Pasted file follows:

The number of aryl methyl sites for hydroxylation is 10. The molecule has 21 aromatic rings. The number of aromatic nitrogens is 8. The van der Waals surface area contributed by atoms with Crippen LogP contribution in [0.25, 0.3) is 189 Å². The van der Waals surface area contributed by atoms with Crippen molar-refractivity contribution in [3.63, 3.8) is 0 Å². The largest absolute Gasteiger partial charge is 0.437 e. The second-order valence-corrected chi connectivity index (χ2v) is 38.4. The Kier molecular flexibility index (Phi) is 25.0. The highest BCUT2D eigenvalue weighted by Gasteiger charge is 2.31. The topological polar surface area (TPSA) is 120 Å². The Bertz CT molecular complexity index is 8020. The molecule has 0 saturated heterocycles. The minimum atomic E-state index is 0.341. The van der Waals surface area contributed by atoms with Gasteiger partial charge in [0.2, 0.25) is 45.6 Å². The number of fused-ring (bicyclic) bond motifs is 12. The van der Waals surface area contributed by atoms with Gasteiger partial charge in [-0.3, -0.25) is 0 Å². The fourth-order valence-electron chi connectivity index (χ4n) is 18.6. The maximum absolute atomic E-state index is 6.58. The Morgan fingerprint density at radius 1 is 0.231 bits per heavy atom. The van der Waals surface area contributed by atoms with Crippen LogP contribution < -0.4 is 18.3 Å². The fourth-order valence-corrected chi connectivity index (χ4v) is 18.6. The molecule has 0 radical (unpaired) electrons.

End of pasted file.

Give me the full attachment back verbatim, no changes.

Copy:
The number of aryl methyl sites for hydroxylation is 10. The molecule has 21 aromatic rings. The number of aromatic nitrogens is 8. The van der Waals surface area contributed by atoms with Crippen LogP contribution in [0.25, 0.3) is 189 Å². The van der Waals surface area contributed by atoms with Crippen molar-refractivity contribution in [3.63, 3.8) is 0 Å². The largest absolute Gasteiger partial charge is 0.437 e. The second-order valence-corrected chi connectivity index (χ2v) is 38.4. The Kier molecular flexibility index (Phi) is 25.0. The highest BCUT2D eigenvalue weighted by Gasteiger charge is 2.31. The topological polar surface area (TPSA) is 120 Å². The Bertz CT molecular complexity index is 8020. The molecule has 0 saturated heterocycles. The minimum atomic E-state index is 0.341. The van der Waals surface area contributed by atoms with Gasteiger partial charge in [0.2, 0.25) is 45.6 Å². The number of fused-ring (bicyclic) bond motifs is 12. The van der Waals surface area contributed by atoms with Gasteiger partial charge in [-0.3, -0.25) is 0 Å². The fourth-order valence-electron chi connectivity index (χ4n) is 18.6. The maximum absolute atomic E-state index is 6.58. The Morgan fingerprint density at radius 1 is 0.231 bits per heavy atom. The van der Waals surface area contributed by atoms with Crippen LogP contribution < -0.4 is 18.3 Å². The fourth-order valence-corrected chi connectivity index (χ4v) is 18.6. The molecule has 0 radical (unpaired) electrons.